A group stops for a photo in front of the seven Painted Ladies. Michael Shannon's home (left) is up for sale.
For the first time in 35 years the oldest, largest and most detailed of the seven sisters - known worldwide as the Painted Ladies and Postcard Row - has gone on the real estate market.
The ornate Queen Anne Victorian with Italianate touches sits across from Alamo Square on the corner of Steiner and Grove streets and is always in the corner of pictures taken by tourists. The asking price is $1 under $4 million. It was set by owner Michael Shannon based on square footage, 4,600, and neighborhood comparables, meaning that there are none, even among the six matching houses for which it serves as an exclamation point.
The last time one of them was sold was author Alice Walker's house next door. About 15 years ago, Walker offered it to Shannon for $600,000, which he now wishes he'd taken, because five years later it sold again for $1.2 million.
His house is 1,000 square feet larger than the others, with four bedrooms, 3 1/2 baths, plus a garden au pair apartment. According to Shannon, who has researched the history, the home was constructed as the personal residence of builder Matthew Kavanaugh, who owned all the adjacent lots to the south. After Kavanaugh finished his own place, he built the three matching houses at the far end on spec. When they sold for around $8,000 apiece, Kavanaugh finished the strip, in 1896.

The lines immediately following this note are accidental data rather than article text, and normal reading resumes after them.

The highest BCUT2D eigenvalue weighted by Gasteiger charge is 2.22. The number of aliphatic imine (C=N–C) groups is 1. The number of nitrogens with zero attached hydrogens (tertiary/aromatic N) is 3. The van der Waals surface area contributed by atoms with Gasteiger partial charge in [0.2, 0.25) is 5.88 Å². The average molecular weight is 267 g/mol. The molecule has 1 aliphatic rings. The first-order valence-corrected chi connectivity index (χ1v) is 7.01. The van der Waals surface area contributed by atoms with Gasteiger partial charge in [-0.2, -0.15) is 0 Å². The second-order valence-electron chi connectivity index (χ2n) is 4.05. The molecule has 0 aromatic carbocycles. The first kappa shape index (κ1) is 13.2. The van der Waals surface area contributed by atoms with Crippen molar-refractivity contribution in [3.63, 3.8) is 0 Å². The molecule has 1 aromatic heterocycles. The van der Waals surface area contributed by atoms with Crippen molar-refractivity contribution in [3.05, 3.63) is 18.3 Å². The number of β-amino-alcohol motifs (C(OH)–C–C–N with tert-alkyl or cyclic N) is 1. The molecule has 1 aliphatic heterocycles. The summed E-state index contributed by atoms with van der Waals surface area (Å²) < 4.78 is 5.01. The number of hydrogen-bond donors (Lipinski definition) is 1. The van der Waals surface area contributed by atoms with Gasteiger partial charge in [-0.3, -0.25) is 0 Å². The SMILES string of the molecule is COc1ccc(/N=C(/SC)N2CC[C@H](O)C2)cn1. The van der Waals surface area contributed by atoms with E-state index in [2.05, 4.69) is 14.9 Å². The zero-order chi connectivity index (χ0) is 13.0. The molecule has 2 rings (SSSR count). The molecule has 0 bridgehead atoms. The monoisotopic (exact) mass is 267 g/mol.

Shannon says that building records went up in the flames of 1906 but Water Department records were saved, and the plumbing hookup to his house at 722 Steiner was June 11, 1892.
Shannon, 66, and his late partner bought the house on Dec. 5, 1975, for $65,000. Included in the deal was a parlor full of intractable Haight-Ashbury spillovers.
"I took possession in 1976, but didn't really take full possession because there were so many hippies living here," says Shannon while sitting in the parlor. "There were about 30 living in this room." Nothing budged them until Shannon spread a rumor that the FBI was coming by for a search. "They were gone by the end of the day."
Shannon has hosted so many weddings there - including his mother's, his sister's and his own - that he had himself ordained a minister. Now he has Parkinson's disease and can't keep the place up or negotiate the stairs. He has a dry sense of humor about marketing hype and doesn't mind stirring up a frenzy if it stirs up a bidding war.
The strategy is that people will pay more for a house that has movie and book credits, not to mention tour buses and strangers regularly stopping to take a picture on the front steps and ringing the buzzer for a tour. He had to put that on the disclosure.
"What you need to do is to get what people's affection is for a piece of property," Shannon says. "It's amazing how many people think of this as part of their family and neighborhood, even though they don't live here. If you leave the door open, they'll just walk in off the street."
"Living here feels like Disneyland at times," adds Thomas Zickgraf, 41, Shannon's spouse and partner in Michael Shannon Associates, a furniture design company. "Everyone's outside taking photos and looking at the house, so you feel like you're inside an attraction."
Based upon the years that he has put into retrofitting and refurbishing the place, Shannon felt justified in giving himself top billing over the builder in what he has named "the Shannon-Kavanaugh House." It is printed on business cards and a slick brochure by the entryway.
The first thing a visitor sees in the front hall is the flame of a gas lamp on the newel post. Gas lamps also flicker in the parlor, whose ceilings are 12 feet.